A group of researchers at the University of Tokyo and their collaborators showed that using a virtual reality system to treat phantom limb pain by creating the illusion that patients are moving their absent limbs by will and having them repeat this exercise helped ease their perceived pain.
Phantom limb pain is a curious phenomenon in which patients who have lost the sense of feeling in arms and legs that no longer exist due to amputations, or that are no longer capable of receiving sensory input because of injury or damage to the nervous system, perceive painful sensation in their absent limbs.
Patients can actually create images in the brain and imagine moving their phantom limbs, but many who suffer from phantom limb pain lack this ability, called movement representation, and experts believe this brings on the pain. Conventional treatments also have been unable to adequately relieve the pain.
The joint group of researchers led by Associate Professor Masahiko Sumitani of the Department of Pain and Palliative Medicine at the University of Tokyo Hospital tested whether the patients’ pain improved when they underwent studies with a virtual reality (VR) system that created the illusion that they were exercising their phantom limbs on their own volition. Prior to this study, researchers used a method called bimanual circle line coordination task to evaluate and quantify the onset of movement representation. They not only found that adopting VR alleviated phantom limb pain, but that a strong correlation existed between movement representation and pain relief.
The VR system developed by the research group creates a moving mirror image of the intact, healthy opposite limb using motion capture technology, and projects that image in real time onto a head-mounted display. The goggle-like display that the patients wear on their heads allows them the virtual illusory experience of exercising their phantom limb at will when they move their healthy limb.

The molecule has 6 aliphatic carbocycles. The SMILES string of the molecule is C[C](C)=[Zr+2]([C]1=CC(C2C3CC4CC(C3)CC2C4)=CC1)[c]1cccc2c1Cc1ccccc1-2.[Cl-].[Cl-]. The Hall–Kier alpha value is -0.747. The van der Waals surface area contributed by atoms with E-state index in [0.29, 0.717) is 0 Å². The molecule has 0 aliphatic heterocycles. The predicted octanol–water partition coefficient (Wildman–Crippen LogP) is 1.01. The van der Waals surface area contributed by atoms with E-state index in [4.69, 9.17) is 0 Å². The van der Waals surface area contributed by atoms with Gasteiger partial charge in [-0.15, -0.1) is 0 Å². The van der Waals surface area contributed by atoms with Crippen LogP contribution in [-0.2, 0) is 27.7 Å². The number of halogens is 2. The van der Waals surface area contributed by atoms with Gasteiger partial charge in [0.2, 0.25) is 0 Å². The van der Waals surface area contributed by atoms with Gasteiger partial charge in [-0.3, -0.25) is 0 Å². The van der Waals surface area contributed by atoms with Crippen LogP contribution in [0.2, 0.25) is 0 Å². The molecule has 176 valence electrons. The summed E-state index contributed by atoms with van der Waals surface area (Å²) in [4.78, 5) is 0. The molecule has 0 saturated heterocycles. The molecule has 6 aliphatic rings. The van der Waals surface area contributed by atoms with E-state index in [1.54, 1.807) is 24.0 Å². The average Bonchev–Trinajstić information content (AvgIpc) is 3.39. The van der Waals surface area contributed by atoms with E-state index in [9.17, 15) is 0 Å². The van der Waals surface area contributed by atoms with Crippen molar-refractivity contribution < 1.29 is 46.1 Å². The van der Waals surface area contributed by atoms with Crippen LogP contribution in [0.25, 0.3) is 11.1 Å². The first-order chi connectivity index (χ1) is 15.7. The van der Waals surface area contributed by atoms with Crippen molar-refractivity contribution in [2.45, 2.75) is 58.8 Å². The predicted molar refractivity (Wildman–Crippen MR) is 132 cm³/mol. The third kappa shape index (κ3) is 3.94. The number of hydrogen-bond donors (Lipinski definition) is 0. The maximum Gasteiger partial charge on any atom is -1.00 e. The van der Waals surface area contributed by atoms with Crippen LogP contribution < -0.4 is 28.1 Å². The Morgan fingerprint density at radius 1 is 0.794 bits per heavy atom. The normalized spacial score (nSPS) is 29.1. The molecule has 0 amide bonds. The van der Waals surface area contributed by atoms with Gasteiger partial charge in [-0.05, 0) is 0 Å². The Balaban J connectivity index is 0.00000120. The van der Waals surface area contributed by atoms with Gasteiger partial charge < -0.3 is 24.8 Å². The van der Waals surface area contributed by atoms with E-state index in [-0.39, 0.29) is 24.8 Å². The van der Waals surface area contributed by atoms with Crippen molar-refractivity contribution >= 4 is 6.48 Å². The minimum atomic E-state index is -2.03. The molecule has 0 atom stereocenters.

The current outcome not only demonstrated that the mechanism causing phantom limb pain is rooted in the disruption of movement representation in the brain, but also succeeded in proposing a novel brain treatment for phantom limb pain using VR.
“I became a pain researcher because I’ve had adverse reactions to pain from the time I was a child. Pain can really put one in a foul mood,” says Sumitani. He continues, “Neuropathic pain is the most severe condition among chronic pain diseases, which many patients still suffer from. Our present findings successfully revealed the underlying mechanism of neuropathic pain and offers a novel treatment strategy for patients with not only phantom limb pain after either amputation or brachial plexus avulsion injury, but also post-spinal cord injury pain and thalamic pain.”
This study was supported by the Japan science ministry’s Grants-in-Aid Project under the Scientific Research on Innovating Areas category as “Constructive Developmental Science” research, and published in the European Journal of Pain online edition on July 5, 2016 (Japan time).
Professor Yasuo Kuniyoshi, Intelligent Systems and Informatics Laboratory, Department of Mechano-Informatics, Graduate School of Information Science and Technology, the University of Tokyo; Associate Professor Shin-ichiro Kumagaya, Research Center for Advanced Science and Technology, the University of Tokyo; and Project Assistant Professor Michihiro Osumi, Neurorehabilitation Research Center, Kio University, contributed to this research.